TEXAS WHITETAILS by Larry Weishuhn – July/August 2020

SAVING THE BISON – July/August 2020
June 24, 2020
DREAM RAM – July/August 2020
June 24, 2020

Whitetail Cartridges

WE DEER HUNTERS are truly the managers of whitetail deer. It is “us” who determine which individual deer are taken and which ones are allowed to advance the species.

We too, directly and indirectly make certain the habitat continues to support deer herds, which greatly benefits many other game and non-game species and perhaps, most important, the habitat itself.

As hunters when we decide to take a deer, it is our duty to kill that animal as quickly and humanely as possible. Some of us do so with archery equipment, some with crossbows, many of us with firearms including handguns, muzzleloaders, shotguns and rifles of various actions and designs.

As hunters when we decide to take a deer, it is our duty to kill that animal as quickly and humanely as possible.

In a departure from addressing management and hunting techniques, I thought it might be fun this issue to address some choices when it comes to deer hunting rounds.

I will admit up-front, I am not a bowhunter, even though I have taken whitetails and other animals with bow and arrow. As to crossbows I hunted unsuccessfully with one in the past. I quite possibly will again hunt with a crossbow this fall during Texas’s archery season.

I have, however, taken more than a few whitetails with rifles, handguns, muzzleloaders and even a few with shotguns (early on with buck shot, and in later years with slugs). I’ve hunted here in Texas, but also throughout the whitetail’s North American range.

I further admit to preferring firearms with blued steel with attractive wood stocks. I personally do not own a “modern sporting arm,” but defend the right for someone to do so.

My favorite whitetail guns are Ruger No.1 single-shot rifles and Super BlackHawk single-action revolvers. I also hunt with bolt actions, including those made of stainless steel and stocked in laminate and synthetic stocks.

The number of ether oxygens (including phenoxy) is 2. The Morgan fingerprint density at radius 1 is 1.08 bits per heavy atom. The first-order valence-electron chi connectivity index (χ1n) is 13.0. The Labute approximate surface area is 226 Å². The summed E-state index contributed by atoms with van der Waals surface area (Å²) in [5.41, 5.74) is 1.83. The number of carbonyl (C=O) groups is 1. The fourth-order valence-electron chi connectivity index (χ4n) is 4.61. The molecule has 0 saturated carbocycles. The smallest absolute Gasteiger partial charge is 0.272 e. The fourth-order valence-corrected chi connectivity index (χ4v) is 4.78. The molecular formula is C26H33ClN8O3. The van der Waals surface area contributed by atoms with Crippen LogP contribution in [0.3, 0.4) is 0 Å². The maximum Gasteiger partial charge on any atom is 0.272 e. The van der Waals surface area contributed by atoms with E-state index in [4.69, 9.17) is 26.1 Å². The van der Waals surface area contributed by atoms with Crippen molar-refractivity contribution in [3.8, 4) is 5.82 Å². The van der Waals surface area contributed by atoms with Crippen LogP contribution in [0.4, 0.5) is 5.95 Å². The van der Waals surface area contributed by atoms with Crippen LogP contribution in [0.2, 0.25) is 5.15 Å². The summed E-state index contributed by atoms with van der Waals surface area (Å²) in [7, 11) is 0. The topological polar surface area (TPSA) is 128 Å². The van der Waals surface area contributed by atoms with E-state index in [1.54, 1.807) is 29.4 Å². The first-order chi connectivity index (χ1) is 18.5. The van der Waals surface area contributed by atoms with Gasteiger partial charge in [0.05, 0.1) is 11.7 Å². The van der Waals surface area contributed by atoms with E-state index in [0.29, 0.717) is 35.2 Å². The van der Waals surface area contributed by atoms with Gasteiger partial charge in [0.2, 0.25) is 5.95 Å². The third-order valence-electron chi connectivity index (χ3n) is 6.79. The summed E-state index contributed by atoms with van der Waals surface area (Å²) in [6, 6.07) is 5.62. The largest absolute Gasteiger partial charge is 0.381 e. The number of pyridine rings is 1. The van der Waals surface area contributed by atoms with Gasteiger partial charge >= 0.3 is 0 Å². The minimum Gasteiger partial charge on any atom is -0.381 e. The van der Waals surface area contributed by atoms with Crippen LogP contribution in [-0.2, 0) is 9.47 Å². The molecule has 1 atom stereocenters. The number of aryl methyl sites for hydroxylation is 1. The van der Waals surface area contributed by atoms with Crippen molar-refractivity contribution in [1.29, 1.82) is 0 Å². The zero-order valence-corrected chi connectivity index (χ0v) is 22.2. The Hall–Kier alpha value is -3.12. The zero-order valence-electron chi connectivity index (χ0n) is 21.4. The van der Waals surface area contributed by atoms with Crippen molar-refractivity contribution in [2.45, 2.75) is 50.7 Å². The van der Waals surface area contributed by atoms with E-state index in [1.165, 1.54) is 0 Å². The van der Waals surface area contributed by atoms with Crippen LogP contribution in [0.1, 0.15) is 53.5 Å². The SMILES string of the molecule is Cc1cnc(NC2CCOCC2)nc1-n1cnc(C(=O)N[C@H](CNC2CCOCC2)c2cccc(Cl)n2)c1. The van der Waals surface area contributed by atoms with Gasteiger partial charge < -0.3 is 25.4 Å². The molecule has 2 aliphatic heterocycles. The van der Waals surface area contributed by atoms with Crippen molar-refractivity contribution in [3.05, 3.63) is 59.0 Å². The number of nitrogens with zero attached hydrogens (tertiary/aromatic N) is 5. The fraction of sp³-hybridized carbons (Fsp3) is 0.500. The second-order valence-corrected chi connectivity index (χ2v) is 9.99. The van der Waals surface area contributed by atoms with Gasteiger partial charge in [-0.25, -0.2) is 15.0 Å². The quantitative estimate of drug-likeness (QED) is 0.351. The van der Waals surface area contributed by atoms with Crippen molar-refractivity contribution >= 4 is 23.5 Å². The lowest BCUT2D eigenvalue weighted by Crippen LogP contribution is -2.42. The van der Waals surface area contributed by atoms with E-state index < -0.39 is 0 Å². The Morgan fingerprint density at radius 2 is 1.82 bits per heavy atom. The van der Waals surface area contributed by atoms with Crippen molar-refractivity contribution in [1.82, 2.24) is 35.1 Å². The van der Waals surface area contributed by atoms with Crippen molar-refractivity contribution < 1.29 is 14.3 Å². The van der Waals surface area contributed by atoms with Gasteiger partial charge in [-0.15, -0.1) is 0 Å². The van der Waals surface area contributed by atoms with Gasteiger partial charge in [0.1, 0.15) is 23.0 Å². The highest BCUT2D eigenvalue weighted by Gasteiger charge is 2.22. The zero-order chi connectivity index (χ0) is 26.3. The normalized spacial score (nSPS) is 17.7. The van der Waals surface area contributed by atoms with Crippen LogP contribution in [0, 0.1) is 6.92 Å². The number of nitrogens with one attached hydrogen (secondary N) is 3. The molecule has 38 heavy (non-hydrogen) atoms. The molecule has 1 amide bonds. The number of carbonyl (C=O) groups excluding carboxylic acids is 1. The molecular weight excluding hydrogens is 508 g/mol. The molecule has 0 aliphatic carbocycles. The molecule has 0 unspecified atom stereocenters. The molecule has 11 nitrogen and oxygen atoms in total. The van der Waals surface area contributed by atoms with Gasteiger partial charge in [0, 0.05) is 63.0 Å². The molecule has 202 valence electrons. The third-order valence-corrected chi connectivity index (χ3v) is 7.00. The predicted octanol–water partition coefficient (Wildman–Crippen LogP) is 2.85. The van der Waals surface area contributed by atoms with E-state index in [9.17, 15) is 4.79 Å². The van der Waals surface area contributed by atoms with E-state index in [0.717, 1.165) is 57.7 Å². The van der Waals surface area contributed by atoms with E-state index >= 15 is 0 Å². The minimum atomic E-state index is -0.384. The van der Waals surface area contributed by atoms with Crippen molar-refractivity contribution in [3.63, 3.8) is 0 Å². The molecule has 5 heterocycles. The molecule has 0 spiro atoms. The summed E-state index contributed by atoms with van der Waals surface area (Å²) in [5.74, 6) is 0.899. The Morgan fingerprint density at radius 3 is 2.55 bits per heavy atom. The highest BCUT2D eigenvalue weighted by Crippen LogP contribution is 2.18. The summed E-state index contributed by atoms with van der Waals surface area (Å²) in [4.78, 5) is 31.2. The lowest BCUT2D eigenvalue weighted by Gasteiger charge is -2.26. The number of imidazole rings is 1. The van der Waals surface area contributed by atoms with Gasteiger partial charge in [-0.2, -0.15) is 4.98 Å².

My preference in scopes are those produced by Trijicon, based on my experience of having tried many different brands. Also based on my experience, I shoot and hunt with Hornady ammo. The bullet style, weight and load depends upon my firearm’s preference for accuracy.

Over the past 60 years I have taken whitetails with bullet diameters from .22 to .50 caliber (muzzleloaders). Like you, I do have preferences when it comes to whitetail rounds. Some of my rifle favorites are: .257 Roberts, .275 Rigby (same as 7×57), .270 Win, .280 Rem, .280 Ackley Improved, .308 Win, .30-06 Springfield, .300 H&H Mag, .300 Win Mag, and .375 Ruger. In revolvers, I prefer.44 Mag, .454 Casull, and .45 Colt (Long Colt).

To me the ideal whitetail round and rifle is the one you shoot accurately at distances near and far, using ammo that is accurate and produces sufficient down-range energy to quickly and humanely kill a deer. Most deer are and should be killed with the first shot fired.

I again will admit liking to shoot long range at steel and paper. However, when it comes to hunting, my goal is always to get as close as earthly possible before pulling the trigger. I expect one-inch, three-shot groups or smaller at 100 yards from my “deer rifles.” From my handguns, I expect two-inch, three-shot groups at 100 yards.

If I failed to mention your favorite, I would like to hear from you about your favorite deer caliber/round, and why you prefer it. You can contact me by sending an email to [email protected]. I would love to hear from you.

 

Email Larry Weishuhn at [email protected]

 

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